Editor’s note: This is an eight part series by Charlie on expository preaching.
- In his first post Charlie looked at the essential element of good preaching.
- In his second post Charlie looked at preaching to glorify God and transform lives.
- Today he looks at how the Word of God effects transformation.
In the last two blog posts I have suggested that the primary aims of sequential, expository preaching are to glorify God and transform lives. In this post I want to address the manner in which the Word of God effects transformation in his people.
To state the obvious, the aim of the process of sanctification is not behavior modification but soul transformation. God has not purposed to make us better people but to alter our very nature into the image of Christ, a nature that is then displayed, in part, by our behavior. As Jesus said, a “tree is known by its fruit” (Luke 6:44). An apple tree does not become an apple tree when it bears apples, rather, it is shown to be an apple tree when it bears apples. Likewise, a Christian does not become a Christian when she bears the fruit of a Christian, rather, she is shown to be a Christian when she bears such fruit. So the aim of sanctification is not merely to cause us to bear the fruit of a Christian; it’s to transform our nature into that of a Christian which will in turn cause us to bear the appropriate fruit.
One of the primary means God uses to effect the process of sanctification in His people is His Word. Paul says in Romans 12:1-2, “I appeal to you therefore, brothers, by the mercies of God, to present your bodies as a living sacrifice, holy and acceptable to God, which is your spiritual worship. Do not be conformed to this world, but be transformed by the renewal of your mind, that by testing you may discern what is the will of God, what is good and acceptable and perfect.”
The word for “transformed” in verse 2 is metamorphoō from which we get our word “metamorphosis.” It means to be transfigured or transformed and therefore it is used to describe the alteration of Jesus’ body from a common body into one which “shone like the sun” (Matthew 17:2). It is used only four times in the New Testament (two of which refer to the transfiguration of Jesus) and is always in the passive voice, which means that the subject of the sentence is receiving the action of the verb. Something is being done to the person(s). For instance, Jesus’ body was transformed by something outside Himself as the Father chose to glorify Him in the presence of His disciples. In the same way, our minds are transformed by something outside ourselves as, by the mercy of God, we present our bodies to God. In other words, our job is not to transform ourselves but to present ourselves to God who transforms us by his power.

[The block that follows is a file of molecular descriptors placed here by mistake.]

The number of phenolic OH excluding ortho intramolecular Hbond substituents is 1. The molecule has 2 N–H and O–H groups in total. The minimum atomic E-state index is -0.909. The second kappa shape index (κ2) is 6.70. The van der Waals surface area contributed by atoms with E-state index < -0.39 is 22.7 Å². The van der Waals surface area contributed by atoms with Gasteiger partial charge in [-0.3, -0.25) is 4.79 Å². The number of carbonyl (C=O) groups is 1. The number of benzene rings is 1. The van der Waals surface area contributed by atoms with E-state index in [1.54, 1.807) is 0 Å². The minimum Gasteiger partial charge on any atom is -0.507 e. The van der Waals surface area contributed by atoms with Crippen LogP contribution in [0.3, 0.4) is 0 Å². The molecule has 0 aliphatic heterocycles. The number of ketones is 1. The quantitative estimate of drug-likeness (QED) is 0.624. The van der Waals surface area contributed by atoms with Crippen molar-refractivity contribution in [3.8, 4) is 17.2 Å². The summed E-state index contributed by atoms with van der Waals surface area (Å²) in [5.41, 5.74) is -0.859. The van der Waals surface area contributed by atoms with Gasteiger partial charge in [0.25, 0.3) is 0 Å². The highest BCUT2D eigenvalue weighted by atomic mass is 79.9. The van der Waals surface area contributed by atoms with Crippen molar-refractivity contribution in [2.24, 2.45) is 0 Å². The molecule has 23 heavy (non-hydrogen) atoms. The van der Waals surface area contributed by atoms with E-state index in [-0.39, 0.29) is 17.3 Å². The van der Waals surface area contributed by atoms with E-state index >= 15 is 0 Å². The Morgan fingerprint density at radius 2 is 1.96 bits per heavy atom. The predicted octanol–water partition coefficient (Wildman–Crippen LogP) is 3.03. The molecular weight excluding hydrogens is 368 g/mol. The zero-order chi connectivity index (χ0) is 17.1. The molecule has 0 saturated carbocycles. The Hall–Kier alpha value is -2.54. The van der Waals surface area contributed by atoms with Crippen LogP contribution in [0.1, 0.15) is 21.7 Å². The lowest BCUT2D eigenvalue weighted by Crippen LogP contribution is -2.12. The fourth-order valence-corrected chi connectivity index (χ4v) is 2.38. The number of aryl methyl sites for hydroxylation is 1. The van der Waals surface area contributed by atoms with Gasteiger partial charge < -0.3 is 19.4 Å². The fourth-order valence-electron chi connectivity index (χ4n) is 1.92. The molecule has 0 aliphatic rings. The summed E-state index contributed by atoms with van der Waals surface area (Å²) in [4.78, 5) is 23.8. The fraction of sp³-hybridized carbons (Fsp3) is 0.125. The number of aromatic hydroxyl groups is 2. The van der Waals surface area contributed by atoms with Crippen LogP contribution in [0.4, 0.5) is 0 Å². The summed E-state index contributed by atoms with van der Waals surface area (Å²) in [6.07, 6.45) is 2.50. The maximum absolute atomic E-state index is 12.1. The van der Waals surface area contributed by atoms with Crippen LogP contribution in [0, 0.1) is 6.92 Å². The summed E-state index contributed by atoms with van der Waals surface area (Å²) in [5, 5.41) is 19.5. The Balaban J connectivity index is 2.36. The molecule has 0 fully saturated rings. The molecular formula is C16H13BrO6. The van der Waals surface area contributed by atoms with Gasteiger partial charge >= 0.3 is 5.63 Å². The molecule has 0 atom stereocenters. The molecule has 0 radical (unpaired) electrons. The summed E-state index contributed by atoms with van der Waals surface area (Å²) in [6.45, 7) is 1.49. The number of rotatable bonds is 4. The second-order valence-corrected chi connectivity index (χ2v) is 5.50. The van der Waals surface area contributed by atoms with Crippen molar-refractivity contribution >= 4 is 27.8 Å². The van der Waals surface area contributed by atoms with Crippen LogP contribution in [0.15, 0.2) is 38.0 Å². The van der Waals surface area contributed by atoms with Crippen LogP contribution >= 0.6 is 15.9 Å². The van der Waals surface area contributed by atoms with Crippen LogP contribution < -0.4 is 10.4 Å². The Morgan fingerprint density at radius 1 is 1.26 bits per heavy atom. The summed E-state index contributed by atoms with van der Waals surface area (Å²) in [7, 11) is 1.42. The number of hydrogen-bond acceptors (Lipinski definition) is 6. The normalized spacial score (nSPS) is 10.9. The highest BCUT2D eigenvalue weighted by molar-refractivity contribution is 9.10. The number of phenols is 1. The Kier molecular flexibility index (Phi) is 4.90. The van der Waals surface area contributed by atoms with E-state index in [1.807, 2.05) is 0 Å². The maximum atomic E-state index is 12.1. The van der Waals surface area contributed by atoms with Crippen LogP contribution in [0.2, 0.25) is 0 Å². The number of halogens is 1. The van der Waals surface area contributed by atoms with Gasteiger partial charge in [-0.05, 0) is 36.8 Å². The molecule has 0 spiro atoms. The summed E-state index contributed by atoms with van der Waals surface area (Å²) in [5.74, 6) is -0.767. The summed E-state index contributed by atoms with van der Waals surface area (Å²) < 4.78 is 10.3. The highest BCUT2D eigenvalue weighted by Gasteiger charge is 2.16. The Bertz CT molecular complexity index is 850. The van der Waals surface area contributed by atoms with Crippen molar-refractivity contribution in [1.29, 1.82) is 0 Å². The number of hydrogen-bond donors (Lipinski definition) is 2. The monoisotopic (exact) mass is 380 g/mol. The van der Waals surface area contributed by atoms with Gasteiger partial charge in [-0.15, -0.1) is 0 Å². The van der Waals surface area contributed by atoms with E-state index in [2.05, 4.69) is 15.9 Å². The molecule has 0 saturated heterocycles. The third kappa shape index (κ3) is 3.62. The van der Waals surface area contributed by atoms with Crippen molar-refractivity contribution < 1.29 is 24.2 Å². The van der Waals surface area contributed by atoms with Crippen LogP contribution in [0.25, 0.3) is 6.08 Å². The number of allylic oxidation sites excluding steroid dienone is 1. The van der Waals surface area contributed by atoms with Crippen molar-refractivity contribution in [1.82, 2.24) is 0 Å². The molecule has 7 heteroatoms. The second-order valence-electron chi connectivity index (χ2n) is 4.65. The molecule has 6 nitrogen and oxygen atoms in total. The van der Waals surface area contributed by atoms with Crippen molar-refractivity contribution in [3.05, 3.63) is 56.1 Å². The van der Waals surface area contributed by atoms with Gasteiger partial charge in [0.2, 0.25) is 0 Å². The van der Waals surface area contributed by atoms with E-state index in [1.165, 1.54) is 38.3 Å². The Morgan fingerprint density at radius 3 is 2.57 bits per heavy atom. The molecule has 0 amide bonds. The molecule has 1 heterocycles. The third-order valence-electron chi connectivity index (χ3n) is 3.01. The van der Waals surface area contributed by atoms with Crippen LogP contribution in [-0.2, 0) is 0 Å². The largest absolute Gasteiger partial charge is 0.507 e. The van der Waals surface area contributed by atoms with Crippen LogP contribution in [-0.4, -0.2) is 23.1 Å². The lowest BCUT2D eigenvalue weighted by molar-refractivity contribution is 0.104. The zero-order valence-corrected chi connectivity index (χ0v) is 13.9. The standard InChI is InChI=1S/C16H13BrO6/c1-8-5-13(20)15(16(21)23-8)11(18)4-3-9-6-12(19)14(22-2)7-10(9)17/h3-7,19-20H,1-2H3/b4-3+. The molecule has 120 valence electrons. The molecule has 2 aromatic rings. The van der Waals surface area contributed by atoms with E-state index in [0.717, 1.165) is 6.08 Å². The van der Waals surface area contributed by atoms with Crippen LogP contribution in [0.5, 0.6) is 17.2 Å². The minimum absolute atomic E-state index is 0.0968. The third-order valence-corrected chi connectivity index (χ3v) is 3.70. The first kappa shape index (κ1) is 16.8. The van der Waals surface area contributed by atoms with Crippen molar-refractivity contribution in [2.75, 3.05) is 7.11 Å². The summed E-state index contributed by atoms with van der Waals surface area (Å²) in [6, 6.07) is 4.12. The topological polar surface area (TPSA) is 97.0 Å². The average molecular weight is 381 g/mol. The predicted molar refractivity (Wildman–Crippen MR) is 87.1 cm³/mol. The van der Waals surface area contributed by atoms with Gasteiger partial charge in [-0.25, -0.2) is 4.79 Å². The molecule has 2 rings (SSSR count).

Now, if we’re not careful with Romans 12:1-2 we might come to think that God’s design is simply to transform our minds but this is not the case. God’s design is to transform the entirety of our being and He starts with the mind. “Be transformed by the renewal of your mind.” This means that the radical change of one’s nature begins with a radical change of mind. It means that if we are to break free from the mold of the world and instead be shaped into the image of Christ, we must learn to think differently about God and creation and ourselves and so many other things. How else shall this transformation take place but by regular and intense exposure to the Word of God? How else shall we come to think and act like Christ but by hearing and reading and studying and memorizing and meditating on the Word of Christ?
The fourth text in which the word metamorphoō is used is 2 Corinthians 3:17-18: “Now the Lord is the Spirit, and where the Spirit of the Lord is, there is freedom. And we all, with unveiled face, beholding the glory of the Lord, are being transformed into the same image from one degree of glory to another. For this comes from the Lord who is the Spirit.” The goal of salvation in this text is the same as that in Romans 12:1-2, namely, to be transformed into the image of Christ, but the means are stated in somewhat different terms. Here, instead of being transformed by the renewal of our minds, we are transformed by “beholding the glory of the Lord.”
We must carefully think about this. In a sense, we do visibly behold the glory of the Lord when we look upon creation with the eyes of faith. When an unbeliever looks at the night sky she sees only a night sky. When a believer looks upon the night sky she sees the handiwork of her Father. She sees the glory of the Lord on display for all to see as He so obviously unveils His power and wisdom and artistry. To this we could add many examples, and go into great detail about them, for the “heavens declare the glory of God” and the earth is filled with the glory of the Lord (Psalm 19:1, Isaiah 6:3). There is a sense in which one can visibly behold the glory of the Lord by beholding His handiwork with the eyes of faith.